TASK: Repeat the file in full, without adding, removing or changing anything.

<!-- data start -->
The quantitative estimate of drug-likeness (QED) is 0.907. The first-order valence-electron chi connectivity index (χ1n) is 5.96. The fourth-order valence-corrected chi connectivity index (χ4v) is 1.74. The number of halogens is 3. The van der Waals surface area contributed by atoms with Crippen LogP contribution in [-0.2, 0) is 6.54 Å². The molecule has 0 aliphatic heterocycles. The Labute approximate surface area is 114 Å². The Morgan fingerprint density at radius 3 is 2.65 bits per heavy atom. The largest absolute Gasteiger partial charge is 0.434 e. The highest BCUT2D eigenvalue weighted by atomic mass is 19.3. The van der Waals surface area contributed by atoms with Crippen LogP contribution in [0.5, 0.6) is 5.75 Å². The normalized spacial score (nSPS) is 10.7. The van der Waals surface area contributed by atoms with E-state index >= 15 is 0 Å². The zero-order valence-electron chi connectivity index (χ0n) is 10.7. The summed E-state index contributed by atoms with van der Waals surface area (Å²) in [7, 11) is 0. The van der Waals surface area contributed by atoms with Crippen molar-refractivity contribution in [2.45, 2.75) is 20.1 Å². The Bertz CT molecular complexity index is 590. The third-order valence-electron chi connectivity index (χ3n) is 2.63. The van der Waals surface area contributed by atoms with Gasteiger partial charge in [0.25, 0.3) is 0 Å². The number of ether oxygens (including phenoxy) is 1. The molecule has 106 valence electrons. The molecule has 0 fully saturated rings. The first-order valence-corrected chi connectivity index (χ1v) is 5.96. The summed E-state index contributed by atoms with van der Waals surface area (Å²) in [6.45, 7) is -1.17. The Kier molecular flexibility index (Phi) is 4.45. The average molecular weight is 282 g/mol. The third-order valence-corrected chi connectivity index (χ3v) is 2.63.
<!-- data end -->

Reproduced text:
The quantitative estimate of drug-likeness (QED) is 0.907. The first-order valence-electron chi connectivity index (χ1n) is 5.96. The fourth-order valence-corrected chi connectivity index (χ4v) is 1.74. The number of halogens is 3. The van der Waals surface area contributed by atoms with Crippen LogP contribution in [-0.2, 0) is 6.54 Å². The molecule has 0 aliphatic heterocycles. The Labute approximate surface area is 114 Å². The Morgan fingerprint density at radius 3 is 2.65 bits per heavy atom. The largest absolute Gasteiger partial charge is 0.434 e. The highest BCUT2D eigenvalue weighted by atomic mass is 19.3. The van der Waals surface area contributed by atoms with Crippen LogP contribution in [0.5, 0.6) is 5.75 Å². The normalized spacial score (nSPS) is 10.7. The van der Waals surface area contributed by atoms with E-state index >= 15 is 0 Å². The zero-order valence-electron chi connectivity index (χ0n) is 10.7. The summed E-state index contributed by atoms with van der Waals surface area (Å²) in [7, 11) is 0. The van der Waals surface area contributed by atoms with Crippen molar-refractivity contribution in [2.45, 2.75) is 20.1 Å². The Bertz CT molecular complexity index is 590. The third-order valence-electron chi connectivity index (χ3n) is 2.63. The van der Waals surface area contributed by atoms with Gasteiger partial charge in [0.25, 0.3) is 0 Å². The number of ether oxygens (including phenoxy) is 1. The molecule has 106 valence electrons. The molecule has 0 fully saturated rings. The first-order valence-corrected chi connectivity index (χ1v) is 5.96. The summed E-state index contributed by atoms with van der Waals surface area (Å²) in [6.45, 7) is -1.17. The Kier molecular flexibility index (Phi) is 4.45. The average molecular weight is 282 g/mol. The third-order valence-corrected chi connectivity index (χ3v) is 2.63.